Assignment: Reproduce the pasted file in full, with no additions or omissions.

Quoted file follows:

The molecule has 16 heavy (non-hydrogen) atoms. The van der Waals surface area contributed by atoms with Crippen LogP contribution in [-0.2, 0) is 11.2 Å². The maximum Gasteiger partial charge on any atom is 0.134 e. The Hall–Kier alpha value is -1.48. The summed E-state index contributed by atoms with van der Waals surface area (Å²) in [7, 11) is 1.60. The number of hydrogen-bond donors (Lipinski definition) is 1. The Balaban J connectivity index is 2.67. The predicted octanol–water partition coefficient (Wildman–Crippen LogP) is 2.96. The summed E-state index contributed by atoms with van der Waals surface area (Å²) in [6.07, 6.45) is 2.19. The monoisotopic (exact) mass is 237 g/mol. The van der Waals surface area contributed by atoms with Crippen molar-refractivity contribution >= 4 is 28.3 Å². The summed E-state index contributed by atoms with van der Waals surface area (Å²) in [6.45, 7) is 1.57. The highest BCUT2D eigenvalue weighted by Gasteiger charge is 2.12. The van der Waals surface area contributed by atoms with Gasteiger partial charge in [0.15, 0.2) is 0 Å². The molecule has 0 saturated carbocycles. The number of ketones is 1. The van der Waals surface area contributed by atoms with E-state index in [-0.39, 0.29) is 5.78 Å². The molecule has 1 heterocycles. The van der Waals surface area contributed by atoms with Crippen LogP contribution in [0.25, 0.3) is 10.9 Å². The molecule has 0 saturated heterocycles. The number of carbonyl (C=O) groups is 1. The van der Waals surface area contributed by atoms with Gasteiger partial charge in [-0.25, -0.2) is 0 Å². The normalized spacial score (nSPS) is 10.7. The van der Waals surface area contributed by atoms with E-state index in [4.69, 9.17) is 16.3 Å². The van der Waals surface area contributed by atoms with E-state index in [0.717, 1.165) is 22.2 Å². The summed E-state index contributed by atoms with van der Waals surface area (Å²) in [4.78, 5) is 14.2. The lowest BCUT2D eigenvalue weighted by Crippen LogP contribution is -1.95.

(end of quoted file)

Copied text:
The molecule has 16 heavy (non-hydrogen) atoms. The van der Waals surface area contributed by atoms with Crippen LogP contribution in [-0.2, 0) is 11.2 Å². The maximum Gasteiger partial charge on any atom is 0.134 e. The Hall–Kier alpha value is -1.48. The summed E-state index contributed by atoms with van der Waals surface area (Å²) in [7, 11) is 1.60. The number of hydrogen-bond donors (Lipinski definition) is 1. The Balaban J connectivity index is 2.67. The predicted octanol–water partition coefficient (Wildman–Crippen LogP) is 2.96. The summed E-state index contributed by atoms with van der Waals surface area (Å²) in [6.07, 6.45) is 2.19. The monoisotopic (exact) mass is 237 g/mol. The van der Waals surface area contributed by atoms with Crippen molar-refractivity contribution >= 4 is 28.3 Å². The summed E-state index contributed by atoms with van der Waals surface area (Å²) in [6.45, 7) is 1.57. The highest BCUT2D eigenvalue weighted by Gasteiger charge is 2.12. The van der Waals surface area contributed by atoms with Gasteiger partial charge in [0.15, 0.2) is 0 Å². The molecule has 0 saturated carbocycles. The number of ketones is 1. The van der Waals surface area contributed by atoms with E-state index in [-0.39, 0.29) is 5.78 Å². The molecule has 1 heterocycles. The van der Waals surface area contributed by atoms with Crippen LogP contribution in [0.25, 0.3) is 10.9 Å². The molecule has 0 saturated heterocycles. The number of carbonyl (C=O) groups is 1. The van der Waals surface area contributed by atoms with Gasteiger partial charge in [-0.25, -0.2) is 0 Å². The normalized spacial score (nSPS) is 10.7. The van der Waals surface area contributed by atoms with E-state index in [4.69, 9.17) is 16.3 Å². The van der Waals surface area contributed by atoms with E-state index in [0.717, 1.165) is 22.2 Å². The summed E-state index contributed by atoms with van der Waals surface area (Å²) in [4.78, 5) is 14.2. The lowest BCUT2D eigenvalue weighted by Crippen LogP contribution is -1.95.